As an American who retains a childlike awe at the wonder of space and has a passion for civic engagement, the events of the past few days have evoked more emotions than I can parse. On this past Saturday, May 30, the landing pages of major newspapers showed the jarring juxtaposition of photos from the Dragon spacecraft launch next to images of American cities filled with protesters. The flames from the launch pad eerily echo the flames from fires burning in our cities, though they tell very different tales. One, of the boundless possibility of what humans can accomplish when we come together; the other, of the too often tragic consequences when we remain divided and fail to see each other’s humanity.
For me, trained as both an aerospace engineer and an astrophysicist, space was my entry point to the possibilities of science and technology. As a child, I devoured histories of the Apollo program, including accounts from astronauts who spoke of how seeing the Earth, in its entirety through the capsule window, helped them better understand our shared humanity. These stories inspired me to pursue a career in STEM, believing that science can be more than just a framework for understanding the physical world. It can be a tool to help unlock the best in all of us. But, over time, I also came to understand that science and technology can be perverted in service of agendas that support the worst of humanity. Just in the last century: science has been used to justify racism; scientists have experimented on unconsenting human subjects, including black Americans and European Jews; and technology platforms have been used to amplify hateful and violent voices. Many American universities that serve as incubators of scientific advancements, including my own graduate alma mater, have an unflattering history with the native communities that originally inhabited their grounds. My belief that we, as engineers and scientists, are obligated to confront this past and to participate in preventing its recurrence is a foundation to my commitment to civic engagement.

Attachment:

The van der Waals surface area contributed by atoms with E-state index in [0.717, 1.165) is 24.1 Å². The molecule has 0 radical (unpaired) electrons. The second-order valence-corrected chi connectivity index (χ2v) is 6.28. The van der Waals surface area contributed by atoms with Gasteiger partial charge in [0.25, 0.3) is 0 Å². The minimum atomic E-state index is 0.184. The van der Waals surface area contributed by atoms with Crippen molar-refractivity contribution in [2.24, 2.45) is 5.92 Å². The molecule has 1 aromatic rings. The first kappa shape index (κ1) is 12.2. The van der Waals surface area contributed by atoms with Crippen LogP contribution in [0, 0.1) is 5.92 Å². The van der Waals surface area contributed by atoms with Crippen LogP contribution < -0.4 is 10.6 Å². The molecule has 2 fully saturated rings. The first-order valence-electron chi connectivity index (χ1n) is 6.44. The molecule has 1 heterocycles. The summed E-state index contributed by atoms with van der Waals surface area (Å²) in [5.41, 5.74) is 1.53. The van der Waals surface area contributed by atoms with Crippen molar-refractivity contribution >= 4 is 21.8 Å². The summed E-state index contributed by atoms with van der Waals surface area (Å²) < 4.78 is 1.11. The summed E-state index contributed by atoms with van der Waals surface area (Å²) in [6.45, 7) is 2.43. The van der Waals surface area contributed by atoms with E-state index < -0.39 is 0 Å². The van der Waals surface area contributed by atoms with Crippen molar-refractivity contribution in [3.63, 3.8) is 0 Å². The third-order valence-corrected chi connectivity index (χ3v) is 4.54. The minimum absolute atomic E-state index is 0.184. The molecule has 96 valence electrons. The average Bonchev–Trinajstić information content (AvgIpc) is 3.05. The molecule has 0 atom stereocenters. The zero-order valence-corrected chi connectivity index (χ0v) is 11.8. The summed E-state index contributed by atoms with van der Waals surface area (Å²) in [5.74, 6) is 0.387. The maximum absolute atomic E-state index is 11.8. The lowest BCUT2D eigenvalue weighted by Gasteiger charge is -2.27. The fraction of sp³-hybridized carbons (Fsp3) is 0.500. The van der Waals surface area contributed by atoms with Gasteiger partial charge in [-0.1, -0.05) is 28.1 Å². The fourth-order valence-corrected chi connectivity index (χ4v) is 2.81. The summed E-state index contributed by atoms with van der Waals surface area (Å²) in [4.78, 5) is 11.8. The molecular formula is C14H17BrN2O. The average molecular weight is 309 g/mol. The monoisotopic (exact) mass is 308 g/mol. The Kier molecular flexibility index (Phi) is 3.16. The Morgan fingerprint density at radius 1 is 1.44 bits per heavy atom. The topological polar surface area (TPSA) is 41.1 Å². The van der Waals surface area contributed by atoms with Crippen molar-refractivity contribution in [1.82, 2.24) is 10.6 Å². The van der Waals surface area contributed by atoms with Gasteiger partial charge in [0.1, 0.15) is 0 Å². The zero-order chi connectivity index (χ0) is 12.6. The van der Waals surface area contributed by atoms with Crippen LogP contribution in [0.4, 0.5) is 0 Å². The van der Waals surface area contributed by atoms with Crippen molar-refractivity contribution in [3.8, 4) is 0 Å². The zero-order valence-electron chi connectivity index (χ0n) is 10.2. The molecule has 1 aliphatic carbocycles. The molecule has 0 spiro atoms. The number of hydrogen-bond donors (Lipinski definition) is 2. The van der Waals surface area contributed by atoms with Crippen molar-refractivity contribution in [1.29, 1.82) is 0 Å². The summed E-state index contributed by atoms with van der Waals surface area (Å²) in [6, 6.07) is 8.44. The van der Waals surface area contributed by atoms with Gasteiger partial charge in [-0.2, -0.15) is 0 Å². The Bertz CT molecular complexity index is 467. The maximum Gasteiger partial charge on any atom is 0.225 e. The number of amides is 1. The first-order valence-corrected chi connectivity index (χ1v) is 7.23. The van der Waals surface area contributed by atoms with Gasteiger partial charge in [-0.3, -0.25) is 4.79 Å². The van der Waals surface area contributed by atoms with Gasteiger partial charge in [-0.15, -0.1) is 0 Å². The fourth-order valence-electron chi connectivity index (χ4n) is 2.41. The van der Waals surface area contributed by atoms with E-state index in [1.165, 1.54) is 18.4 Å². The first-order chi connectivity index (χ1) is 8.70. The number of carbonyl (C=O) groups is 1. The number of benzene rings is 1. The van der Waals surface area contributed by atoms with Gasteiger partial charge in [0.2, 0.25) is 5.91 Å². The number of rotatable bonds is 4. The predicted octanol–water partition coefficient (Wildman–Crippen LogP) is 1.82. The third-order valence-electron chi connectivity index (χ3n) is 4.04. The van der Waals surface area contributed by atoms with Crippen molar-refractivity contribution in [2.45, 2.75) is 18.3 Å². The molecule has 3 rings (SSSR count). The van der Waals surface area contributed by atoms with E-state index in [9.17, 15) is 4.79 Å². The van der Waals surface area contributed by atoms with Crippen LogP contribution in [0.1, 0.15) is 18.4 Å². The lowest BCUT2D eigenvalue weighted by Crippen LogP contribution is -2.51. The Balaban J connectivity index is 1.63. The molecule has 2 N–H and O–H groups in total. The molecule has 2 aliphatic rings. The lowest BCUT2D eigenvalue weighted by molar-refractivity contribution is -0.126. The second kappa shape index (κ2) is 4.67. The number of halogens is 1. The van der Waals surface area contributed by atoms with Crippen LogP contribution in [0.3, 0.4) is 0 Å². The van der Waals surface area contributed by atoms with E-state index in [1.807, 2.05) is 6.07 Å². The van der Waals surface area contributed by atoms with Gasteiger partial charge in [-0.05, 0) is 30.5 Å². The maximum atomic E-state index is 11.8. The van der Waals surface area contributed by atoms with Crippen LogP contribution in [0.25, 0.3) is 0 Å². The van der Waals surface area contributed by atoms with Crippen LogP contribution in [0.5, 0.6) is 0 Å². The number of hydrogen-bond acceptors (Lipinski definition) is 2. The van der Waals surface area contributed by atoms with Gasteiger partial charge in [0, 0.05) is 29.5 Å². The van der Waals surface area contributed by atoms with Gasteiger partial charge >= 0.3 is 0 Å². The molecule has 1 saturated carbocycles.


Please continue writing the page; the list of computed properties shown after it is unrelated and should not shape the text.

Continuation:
As I’ve noted before, engineers and scientists hold a privileged position in our communities. Non-scientists place a high degree of trust in our judgment to address problems in the public interest. For many Americans, this trust has been reexamined and renewed as scientists help them navigate the uncertainty wrought by COVID-19. But our civic responsibility does not end with our technical pursuits. Our training as scientists and engineers gives us unique approaches to using evidence and solving problems, and we can use them to make our communities stronger and better able to meet challenges.
To do that, we have to start by being members of our communities. By first listening to and valuing the perspectives and experiences of our neighbors. One of the pleasures in being part of ESAL is how often I hear stories of engineers and scientists doing just this. Whether it’s STEM students organizing to bring food to high-risk populations or PPE to medical workers during a pandemic, an ecologist tackling the legacy of redlining through community engagement, or an astrophysicist working to reform voting districts. When we engage with empathy, not just expertise, we can be part of solutions. Even solutions to problems whose seeds were sown centuries ago, when our country’s founding documents encoded the unscientific notion that some people, by virtue of their skin color, were less entitled to human rights than others. Our democracy, like science itself, has progressed significantly since then...but our work is not done. As you continue to process the events of these past few days, I urge you to remember that you have the power to help us all live up to the aspirations implicit in, though not fully realized by, Saturday’s launch.
For ideas about how to take the first step toward making a difference for racial justice in your community, please see our follow-up post: "Scientists as Citizens: Taking Action". For more information about local engagement, please visit our Local Engagement Playbook.